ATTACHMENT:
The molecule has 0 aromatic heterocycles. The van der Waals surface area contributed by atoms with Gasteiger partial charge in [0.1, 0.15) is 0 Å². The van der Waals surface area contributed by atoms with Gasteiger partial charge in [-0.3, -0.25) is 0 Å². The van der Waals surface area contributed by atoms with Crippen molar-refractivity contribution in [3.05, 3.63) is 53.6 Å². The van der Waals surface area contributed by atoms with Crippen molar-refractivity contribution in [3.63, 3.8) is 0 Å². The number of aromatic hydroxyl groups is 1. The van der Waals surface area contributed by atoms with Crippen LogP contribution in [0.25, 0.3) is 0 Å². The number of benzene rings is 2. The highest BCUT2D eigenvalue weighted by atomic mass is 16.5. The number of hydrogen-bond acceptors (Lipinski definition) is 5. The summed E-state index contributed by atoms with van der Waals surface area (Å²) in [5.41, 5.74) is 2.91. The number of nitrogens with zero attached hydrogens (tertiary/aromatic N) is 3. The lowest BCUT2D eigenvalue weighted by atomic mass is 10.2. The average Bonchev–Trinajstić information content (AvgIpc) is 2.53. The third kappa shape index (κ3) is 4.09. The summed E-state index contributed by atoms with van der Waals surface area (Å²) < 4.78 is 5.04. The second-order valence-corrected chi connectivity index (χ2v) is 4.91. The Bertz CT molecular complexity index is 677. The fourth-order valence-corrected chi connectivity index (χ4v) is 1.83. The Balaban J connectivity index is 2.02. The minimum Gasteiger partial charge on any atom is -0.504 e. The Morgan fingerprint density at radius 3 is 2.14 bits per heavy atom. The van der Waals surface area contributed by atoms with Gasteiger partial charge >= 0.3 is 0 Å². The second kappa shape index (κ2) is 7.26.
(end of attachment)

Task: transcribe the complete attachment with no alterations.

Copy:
The molecule has 0 aromatic heterocycles. The van der Waals surface area contributed by atoms with Gasteiger partial charge in [0.1, 0.15) is 0 Å². The van der Waals surface area contributed by atoms with Gasteiger partial charge in [-0.3, -0.25) is 0 Å². The van der Waals surface area contributed by atoms with Crippen molar-refractivity contribution in [3.05, 3.63) is 53.6 Å². The van der Waals surface area contributed by atoms with Crippen molar-refractivity contribution in [3.63, 3.8) is 0 Å². The number of aromatic hydroxyl groups is 1. The van der Waals surface area contributed by atoms with Crippen LogP contribution in [0.25, 0.3) is 0 Å². The number of benzene rings is 2. The highest BCUT2D eigenvalue weighted by atomic mass is 16.5. The number of hydrogen-bond acceptors (Lipinski definition) is 5. The summed E-state index contributed by atoms with van der Waals surface area (Å²) in [5.41, 5.74) is 2.91. The number of nitrogens with zero attached hydrogens (tertiary/aromatic N) is 3. The lowest BCUT2D eigenvalue weighted by atomic mass is 10.2. The average Bonchev–Trinajstić information content (AvgIpc) is 2.53. The third kappa shape index (κ3) is 4.09. The summed E-state index contributed by atoms with van der Waals surface area (Å²) < 4.78 is 5.04. The second-order valence-corrected chi connectivity index (χ2v) is 4.91. The Bertz CT molecular complexity index is 677. The fourth-order valence-corrected chi connectivity index (χ4v) is 1.83. The Balaban J connectivity index is 2.02. The minimum Gasteiger partial charge on any atom is -0.504 e. The Morgan fingerprint density at radius 3 is 2.14 bits per heavy atom. The van der Waals surface area contributed by atoms with Gasteiger partial charge >= 0.3 is 0 Å². The second kappa shape index (κ2) is 7.26.